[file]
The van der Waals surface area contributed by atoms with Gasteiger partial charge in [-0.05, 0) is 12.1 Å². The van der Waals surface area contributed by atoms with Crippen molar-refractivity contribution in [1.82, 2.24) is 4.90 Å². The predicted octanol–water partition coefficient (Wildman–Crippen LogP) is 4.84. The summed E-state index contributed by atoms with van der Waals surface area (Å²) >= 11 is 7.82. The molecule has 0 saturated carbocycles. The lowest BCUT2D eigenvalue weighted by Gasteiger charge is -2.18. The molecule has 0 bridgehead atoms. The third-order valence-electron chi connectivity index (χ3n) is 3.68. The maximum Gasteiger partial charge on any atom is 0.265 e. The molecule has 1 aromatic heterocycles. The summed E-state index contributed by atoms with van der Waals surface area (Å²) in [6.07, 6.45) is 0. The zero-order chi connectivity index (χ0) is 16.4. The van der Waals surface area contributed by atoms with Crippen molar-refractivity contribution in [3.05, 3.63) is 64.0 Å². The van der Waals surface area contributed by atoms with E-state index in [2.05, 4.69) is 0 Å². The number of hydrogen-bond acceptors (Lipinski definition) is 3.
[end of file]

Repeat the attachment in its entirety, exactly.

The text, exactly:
The van der Waals surface area contributed by atoms with Gasteiger partial charge in [-0.05, 0) is 12.1 Å². The van der Waals surface area contributed by atoms with Crippen molar-refractivity contribution in [1.82, 2.24) is 4.90 Å². The predicted octanol–water partition coefficient (Wildman–Crippen LogP) is 4.84. The summed E-state index contributed by atoms with van der Waals surface area (Å²) >= 11 is 7.82. The molecule has 0 saturated carbocycles. The lowest BCUT2D eigenvalue weighted by Gasteiger charge is -2.18. The molecule has 0 bridgehead atoms. The third-order valence-electron chi connectivity index (χ3n) is 3.68. The maximum Gasteiger partial charge on any atom is 0.265 e. The molecule has 1 aromatic heterocycles. The summed E-state index contributed by atoms with van der Waals surface area (Å²) in [6.07, 6.45) is 0. The zero-order chi connectivity index (χ0) is 16.4. The van der Waals surface area contributed by atoms with Crippen molar-refractivity contribution in [3.05, 3.63) is 64.0 Å². The van der Waals surface area contributed by atoms with E-state index in [2.05, 4.69) is 0 Å². The number of hydrogen-bond acceptors (Lipinski definition) is 3.